Many years after the life of Job, there was another man in the narrative of Scripture named Jesus, who shared many of the same qualities. Like Job, Jesus was good and blameless before God. Like Job, raiders came and brought pain to His life. But what makes Jesus’ life different from Job’s is how it ended — in total victory, and that victory is signiﬁcant for us.
In fact, Tolkien, our good catastrophe friend, saw in Jesus the clearest example of his concept that the greatest good can come out of the greatest crises. Tolkien writes, “The birth of Christ is the eucatastrophe of man’s history.” Jesus was like Job, but even better than Job because He offers a life of hope to all. One of the most compelling Scriptures about Jesus reads, “And his name will be the hope of all the world” (Matthew 12:21). Indeed, it is the name of Jesus that has brought and still brings hope to generations of people around the world.
What did Jesus say about life?
Just before His time on earth ended, Jesus spoke to His closest friends about eternity. He left them with these words: “I have told you these things, so that in me you may have peace. In this world you will have trouble. But take heart! I have overcome the world” (John 16:33 NIV).
In this world, you will have trouble. It’s a statement that feels brooding. Clouds are forming on the horizon of your life. You can’t outrun or escape it. This thing called trouble will interrupt your life. We are not given any indication about how to know when trouble is coming, nor how it will turn up. We are just promised that it will visit our lives.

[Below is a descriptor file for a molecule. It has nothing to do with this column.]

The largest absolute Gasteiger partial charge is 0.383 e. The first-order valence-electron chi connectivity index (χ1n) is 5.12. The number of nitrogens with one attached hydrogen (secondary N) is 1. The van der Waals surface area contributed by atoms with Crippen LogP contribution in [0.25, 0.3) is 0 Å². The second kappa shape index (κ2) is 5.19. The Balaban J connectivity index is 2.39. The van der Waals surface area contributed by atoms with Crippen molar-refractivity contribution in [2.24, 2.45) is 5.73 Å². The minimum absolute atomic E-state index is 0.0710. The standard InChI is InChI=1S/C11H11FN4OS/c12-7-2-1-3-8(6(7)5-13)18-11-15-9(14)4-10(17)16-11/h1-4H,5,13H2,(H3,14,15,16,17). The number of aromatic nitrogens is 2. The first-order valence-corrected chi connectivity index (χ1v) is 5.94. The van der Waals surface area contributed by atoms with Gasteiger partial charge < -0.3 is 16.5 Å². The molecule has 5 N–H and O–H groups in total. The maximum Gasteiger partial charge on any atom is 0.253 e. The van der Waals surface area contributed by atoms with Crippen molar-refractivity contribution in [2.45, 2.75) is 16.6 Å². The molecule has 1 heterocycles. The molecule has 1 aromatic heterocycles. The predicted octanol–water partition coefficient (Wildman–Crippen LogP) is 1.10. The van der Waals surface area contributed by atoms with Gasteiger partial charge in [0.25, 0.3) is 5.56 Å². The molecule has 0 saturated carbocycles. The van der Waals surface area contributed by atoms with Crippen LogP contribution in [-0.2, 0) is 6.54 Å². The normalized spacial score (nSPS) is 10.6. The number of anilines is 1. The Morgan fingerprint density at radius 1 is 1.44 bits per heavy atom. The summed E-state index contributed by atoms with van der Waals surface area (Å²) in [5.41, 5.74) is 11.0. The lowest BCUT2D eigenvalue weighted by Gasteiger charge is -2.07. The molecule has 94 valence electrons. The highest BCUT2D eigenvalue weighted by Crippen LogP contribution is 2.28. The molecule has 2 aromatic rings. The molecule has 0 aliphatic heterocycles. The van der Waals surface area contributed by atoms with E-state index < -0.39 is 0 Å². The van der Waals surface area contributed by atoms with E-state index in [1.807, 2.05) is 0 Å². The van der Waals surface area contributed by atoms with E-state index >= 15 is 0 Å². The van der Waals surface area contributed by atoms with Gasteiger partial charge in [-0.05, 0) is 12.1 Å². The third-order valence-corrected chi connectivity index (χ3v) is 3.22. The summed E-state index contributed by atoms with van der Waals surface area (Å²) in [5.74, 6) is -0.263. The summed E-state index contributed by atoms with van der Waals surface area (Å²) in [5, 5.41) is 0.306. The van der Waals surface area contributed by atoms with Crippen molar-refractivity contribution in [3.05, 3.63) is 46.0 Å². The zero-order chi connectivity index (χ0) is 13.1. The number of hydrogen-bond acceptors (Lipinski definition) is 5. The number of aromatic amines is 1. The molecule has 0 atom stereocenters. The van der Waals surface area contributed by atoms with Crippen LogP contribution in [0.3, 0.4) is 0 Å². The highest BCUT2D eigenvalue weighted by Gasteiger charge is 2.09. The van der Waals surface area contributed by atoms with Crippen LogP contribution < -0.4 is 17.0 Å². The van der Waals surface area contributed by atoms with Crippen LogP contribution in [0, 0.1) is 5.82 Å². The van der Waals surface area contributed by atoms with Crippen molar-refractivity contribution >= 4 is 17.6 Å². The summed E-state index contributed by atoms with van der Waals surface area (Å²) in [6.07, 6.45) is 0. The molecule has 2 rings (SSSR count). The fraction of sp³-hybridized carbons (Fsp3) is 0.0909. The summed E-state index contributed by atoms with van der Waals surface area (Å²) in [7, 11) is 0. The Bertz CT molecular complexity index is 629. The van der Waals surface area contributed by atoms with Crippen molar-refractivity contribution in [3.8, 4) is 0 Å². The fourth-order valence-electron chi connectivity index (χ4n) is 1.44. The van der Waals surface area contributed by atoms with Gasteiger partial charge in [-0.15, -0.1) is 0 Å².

Jesus was candid: He knew that life has unavoidable troubles and that we all come to a point where life hurts. But He made the claim that you can still have peace amid the challenges. This kind of peace is an inner calm and an overall wellness, regardless of circumstances. We often see peace as an end to all the world’s problems. Yet, Jesus deﬁned peace as something that starts in our hearts. It is only from internal peace that outward peace becomes a reality.
Jesus’s ultimate claim about the solution to our troubles is captured in His use of the word overcome. Linguistic experts tell us that the original Greek word for overcome in John 16:33 is from the root word nike. This word denotes a sense of victory — winning in the face of obstacles. It existed long before a sporting goods company chose it as a name. Jesus teaches that we can have hope in the eternal life that only He offers.
Hope is more than a feeling, a virtue, or an outlook. Hope is a person, and hope has a name: Jesus.
Benjamin Windle offers more hope this Monday on LIFE TODAY. Excerpt from Good Catastrophe by Benjamin Windle. Copyright ©2023 by Benjamin Windle. Provided by Bethany House Publishers, a division of Baker Publishing Group. Used by permission.